As a student of leadership, I found this to be very interesting. I am a huge fan of avoiding and eliminating bureaucracy. I also believe that employees, especially in a small- or medium-sized business, need to be agile and entrepreneurial. But, is it a good idea to eliminate “managers” and “bosses” in order to build a flat organizational structure? While the idea seems counterintuative, I think breaking things down into a Holocracy® or some other “-ocracy” can work if it’s implemented properly.
The key is that, in the end, whatever jobs that need to be accomplished are “owned” by someone. It doesn’t matter if the person is called a “manager” or not. Titles, or the lack thereof, are irrelevant. Someone has to “own” the work. Even better if the person who’s tasked to accomplish something is passionate about whatever it is and volunteers to do it. They will do a better job and someone who couldn’t care less being appointed to get it done. I learned this very valuable lesson long ago: “If something is owned by everyone, then it is owned by no one.”
Even in a “flat” organization, there needs to be accountability. In Zappos’ new structure, people are empowered to be entrepreneurial about their tasks, more transparent and self accountable. These are all great ideals that I applaud. But, there doesn’t appear to be any other accountability built into the system other than to one’s peers within the “circle” they are assigned to. This could end up being a fatal flaw.
Going along with the ownership idea: Someone also has be accountable for the work. Whether in customer service, payroll, shipping, etc., if everyone within that team owns it all, then no one really owns it. Who is going to:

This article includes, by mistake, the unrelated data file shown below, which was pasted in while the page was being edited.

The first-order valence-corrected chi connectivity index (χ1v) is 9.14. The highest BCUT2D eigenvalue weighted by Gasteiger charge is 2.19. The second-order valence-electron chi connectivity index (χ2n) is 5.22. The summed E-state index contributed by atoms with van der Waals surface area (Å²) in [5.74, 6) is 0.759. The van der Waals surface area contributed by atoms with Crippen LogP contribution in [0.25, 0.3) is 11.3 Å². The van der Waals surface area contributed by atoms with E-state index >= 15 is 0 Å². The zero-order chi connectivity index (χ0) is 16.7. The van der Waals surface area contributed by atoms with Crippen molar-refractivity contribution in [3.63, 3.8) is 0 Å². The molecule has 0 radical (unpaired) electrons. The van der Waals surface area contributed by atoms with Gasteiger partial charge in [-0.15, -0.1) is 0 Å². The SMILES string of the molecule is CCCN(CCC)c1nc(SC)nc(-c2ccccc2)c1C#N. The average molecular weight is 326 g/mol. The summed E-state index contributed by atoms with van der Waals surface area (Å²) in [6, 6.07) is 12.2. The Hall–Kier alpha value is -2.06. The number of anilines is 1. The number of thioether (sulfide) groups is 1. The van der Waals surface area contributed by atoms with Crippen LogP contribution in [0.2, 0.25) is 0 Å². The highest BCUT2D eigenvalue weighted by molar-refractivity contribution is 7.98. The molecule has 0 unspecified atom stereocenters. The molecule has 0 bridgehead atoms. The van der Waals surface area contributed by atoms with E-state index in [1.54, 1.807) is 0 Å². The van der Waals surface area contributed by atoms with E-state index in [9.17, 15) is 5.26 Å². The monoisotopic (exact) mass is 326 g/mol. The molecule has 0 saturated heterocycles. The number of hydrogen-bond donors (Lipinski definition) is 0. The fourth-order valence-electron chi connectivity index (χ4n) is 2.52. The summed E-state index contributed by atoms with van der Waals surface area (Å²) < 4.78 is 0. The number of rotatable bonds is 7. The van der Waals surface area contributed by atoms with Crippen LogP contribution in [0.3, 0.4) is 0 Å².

- establish budgets and make sure departments or teams stay within those budgets
- make decisions about major investments of equipment, software or other property in the organization
- have the final call on hiring and firing
- make sure all members of the team are contributing their fair share
- cast vision within teams and make sure everyone stays on track?
Certainly, some of those tasks can be accomplished by committee; but, it may be challenging or impossible for others. The “Quartz” article about Zappos does not address these questions specifically, but I do believe Tony Hsieh is a very smart person and has addressed these issues so they don’t cause problems as his company moves forward. If those things can be successfully dealt with, then Zappos could lead the way for other larger organizations to follow this trend.
What say you? Do you think a flat organization is the way for businesses to go in future? Please feel free to share your thoughts in the comments.
Those dozen or so regular visitors to The Crossing know that I believe veterans bring a great deal of practical experience to business. Not only do they bring valuable leadership experience to just about any business venture, those who worked in the intelligence field are especially suited for online marketing work.